When the latest major changes to the bankruptcy code went into effect in 2005, many people in New Hampshire lost the option to file Chapter 7 bankruptcy. The change in the law means that people who can afford to repay some or all of their debts are not able to discharge them through Chapter 7. In order to get the legal protections that bankruptcy provides, they have to file under Chapter 13.

The first step to determining if a person can file under Chapter 7 is evaluating his or her income for the past six months. Income includes salary and possibly other forms of compensation, such as rent from investment property, interest, annuity payments and family support. A person whose income exceeds the median income for a family in the state in which they live has to pass a means test in order to qualify for Chapter 7 bankruptcy.

The means test examines the filer’s income and allowable debts to determine if they have enough money left over at the end of the month to repay their creditors. In cases where a person cannot afford to pay those debts, they may be eligible for Chapter 7. However, some other instances would restrict their ability to file for the discharge.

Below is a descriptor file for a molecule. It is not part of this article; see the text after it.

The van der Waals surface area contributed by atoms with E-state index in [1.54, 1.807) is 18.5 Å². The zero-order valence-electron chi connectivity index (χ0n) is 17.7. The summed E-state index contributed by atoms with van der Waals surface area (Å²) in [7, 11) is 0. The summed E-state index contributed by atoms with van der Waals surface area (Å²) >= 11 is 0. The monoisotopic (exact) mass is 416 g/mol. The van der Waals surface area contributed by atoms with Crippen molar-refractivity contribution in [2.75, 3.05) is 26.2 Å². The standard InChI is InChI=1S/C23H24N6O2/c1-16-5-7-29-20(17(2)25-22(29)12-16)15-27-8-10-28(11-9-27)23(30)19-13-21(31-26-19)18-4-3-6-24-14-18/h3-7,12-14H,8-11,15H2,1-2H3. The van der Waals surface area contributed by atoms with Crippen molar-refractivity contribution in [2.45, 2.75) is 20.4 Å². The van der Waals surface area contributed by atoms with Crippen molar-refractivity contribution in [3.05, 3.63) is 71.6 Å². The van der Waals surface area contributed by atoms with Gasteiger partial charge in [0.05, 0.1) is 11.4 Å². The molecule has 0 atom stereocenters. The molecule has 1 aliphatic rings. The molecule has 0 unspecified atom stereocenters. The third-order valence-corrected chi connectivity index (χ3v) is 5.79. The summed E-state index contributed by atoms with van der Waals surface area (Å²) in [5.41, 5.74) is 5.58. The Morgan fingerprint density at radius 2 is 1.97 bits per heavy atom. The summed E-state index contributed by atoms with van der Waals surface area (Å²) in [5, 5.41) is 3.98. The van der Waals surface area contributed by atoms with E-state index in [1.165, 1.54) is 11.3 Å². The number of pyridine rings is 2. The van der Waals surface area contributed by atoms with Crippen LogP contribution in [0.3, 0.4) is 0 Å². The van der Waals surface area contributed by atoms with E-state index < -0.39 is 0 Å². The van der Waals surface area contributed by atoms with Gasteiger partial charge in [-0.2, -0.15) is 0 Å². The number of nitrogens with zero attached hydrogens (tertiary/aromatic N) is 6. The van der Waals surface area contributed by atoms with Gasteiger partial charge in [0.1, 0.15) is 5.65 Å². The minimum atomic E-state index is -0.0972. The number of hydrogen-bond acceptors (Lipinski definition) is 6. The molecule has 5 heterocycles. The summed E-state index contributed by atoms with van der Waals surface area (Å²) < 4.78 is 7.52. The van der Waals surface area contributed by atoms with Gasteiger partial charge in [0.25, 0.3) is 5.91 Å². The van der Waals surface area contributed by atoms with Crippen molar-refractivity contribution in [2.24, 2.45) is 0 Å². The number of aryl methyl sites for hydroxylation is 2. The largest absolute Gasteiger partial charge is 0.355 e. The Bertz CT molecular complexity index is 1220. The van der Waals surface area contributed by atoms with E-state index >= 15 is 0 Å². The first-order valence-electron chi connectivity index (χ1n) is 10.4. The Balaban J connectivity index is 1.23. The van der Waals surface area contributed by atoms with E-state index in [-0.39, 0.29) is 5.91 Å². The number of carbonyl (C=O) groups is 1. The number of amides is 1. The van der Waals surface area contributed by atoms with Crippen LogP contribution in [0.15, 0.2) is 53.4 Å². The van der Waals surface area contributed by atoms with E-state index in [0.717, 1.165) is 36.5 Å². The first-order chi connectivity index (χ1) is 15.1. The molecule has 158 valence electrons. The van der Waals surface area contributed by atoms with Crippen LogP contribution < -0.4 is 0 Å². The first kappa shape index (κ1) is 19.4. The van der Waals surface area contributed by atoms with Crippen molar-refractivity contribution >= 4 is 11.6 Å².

With a few exceptions, most individuals who choose to file for Chapter 7 bankruptcy must complete a credit counseling session prior to filing their paperwork with the court. Failure to complete this requirement can result in the denial of the petition. In addition, anyone who had a bankruptcy petition dismissed in the past 180 days is ineligible to file again. The law also prohibits a person who was found to have obtained credit by falsifying information on an application from filing for Chapter 7 bankruptcy.

An attorney who focuses on bankruptcy cases may be able to help a client who has unmanageable debt understand the requirements for Chapter 7. In most cases, if a person does not qualify, they can still file under Chapter 13.

Source: Findlaw, “Who Can File for Chapter 7 Bankruptcy?“, September 04, 2014